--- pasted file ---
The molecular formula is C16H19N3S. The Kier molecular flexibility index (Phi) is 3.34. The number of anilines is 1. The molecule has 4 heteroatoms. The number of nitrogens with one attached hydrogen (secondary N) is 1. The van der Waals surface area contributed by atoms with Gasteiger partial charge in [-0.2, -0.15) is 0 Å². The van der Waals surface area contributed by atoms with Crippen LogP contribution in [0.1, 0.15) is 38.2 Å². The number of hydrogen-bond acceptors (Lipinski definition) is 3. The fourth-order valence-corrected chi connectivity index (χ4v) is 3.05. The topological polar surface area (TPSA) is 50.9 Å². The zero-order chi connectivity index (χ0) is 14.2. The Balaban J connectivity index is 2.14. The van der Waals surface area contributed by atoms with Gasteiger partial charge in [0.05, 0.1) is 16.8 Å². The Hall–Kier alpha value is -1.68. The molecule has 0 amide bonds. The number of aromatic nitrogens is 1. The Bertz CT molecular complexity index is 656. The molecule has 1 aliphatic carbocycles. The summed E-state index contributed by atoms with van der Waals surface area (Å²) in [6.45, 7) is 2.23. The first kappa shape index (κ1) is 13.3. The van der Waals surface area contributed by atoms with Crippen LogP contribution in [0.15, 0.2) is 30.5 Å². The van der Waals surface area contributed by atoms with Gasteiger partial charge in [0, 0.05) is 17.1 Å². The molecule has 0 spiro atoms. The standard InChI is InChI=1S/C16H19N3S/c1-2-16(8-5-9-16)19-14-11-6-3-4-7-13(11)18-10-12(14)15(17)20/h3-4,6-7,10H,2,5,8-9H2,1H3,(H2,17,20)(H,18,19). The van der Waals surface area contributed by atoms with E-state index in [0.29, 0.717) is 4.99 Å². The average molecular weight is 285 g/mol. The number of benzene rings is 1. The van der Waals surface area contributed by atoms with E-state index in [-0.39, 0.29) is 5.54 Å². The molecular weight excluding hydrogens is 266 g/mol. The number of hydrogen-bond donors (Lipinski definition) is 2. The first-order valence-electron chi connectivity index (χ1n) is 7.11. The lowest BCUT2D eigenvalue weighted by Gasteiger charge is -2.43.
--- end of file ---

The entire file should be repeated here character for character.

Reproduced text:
The molecular formula is C16H19N3S. The Kier molecular flexibility index (Phi) is 3.34. The number of anilines is 1. The molecule has 4 heteroatoms. The number of nitrogens with one attached hydrogen (secondary N) is 1. The van der Waals surface area contributed by atoms with Gasteiger partial charge in [-0.2, -0.15) is 0 Å². The van der Waals surface area contributed by atoms with Crippen LogP contribution in [0.1, 0.15) is 38.2 Å². The number of hydrogen-bond acceptors (Lipinski definition) is 3. The fourth-order valence-corrected chi connectivity index (χ4v) is 3.05. The topological polar surface area (TPSA) is 50.9 Å². The zero-order chi connectivity index (χ0) is 14.2. The Balaban J connectivity index is 2.14. The van der Waals surface area contributed by atoms with Gasteiger partial charge in [0.05, 0.1) is 16.8 Å². The Hall–Kier alpha value is -1.68. The molecule has 0 amide bonds. The number of aromatic nitrogens is 1. The Bertz CT molecular complexity index is 656. The molecule has 1 aliphatic carbocycles. The summed E-state index contributed by atoms with van der Waals surface area (Å²) in [6.45, 7) is 2.23. The first kappa shape index (κ1) is 13.3. The van der Waals surface area contributed by atoms with Crippen LogP contribution in [0.15, 0.2) is 30.5 Å². The van der Waals surface area contributed by atoms with Gasteiger partial charge in [0, 0.05) is 17.1 Å². The molecule has 0 spiro atoms. The standard InChI is InChI=1S/C16H19N3S/c1-2-16(8-5-9-16)19-14-11-6-3-4-7-13(11)18-10-12(14)15(17)20/h3-4,6-7,10H,2,5,8-9H2,1H3,(H2,17,20)(H,18,19). The van der Waals surface area contributed by atoms with E-state index in [0.29, 0.717) is 4.99 Å². The average molecular weight is 285 g/mol. The number of benzene rings is 1. The van der Waals surface area contributed by atoms with E-state index in [-0.39, 0.29) is 5.54 Å². The molecular weight excluding hydrogens is 266 g/mol. The number of hydrogen-bond donors (Lipinski definition) is 2. The first-order valence-electron chi connectivity index (χ1n) is 7.11. The lowest BCUT2D eigenvalue weighted by Gasteiger charge is -2.43.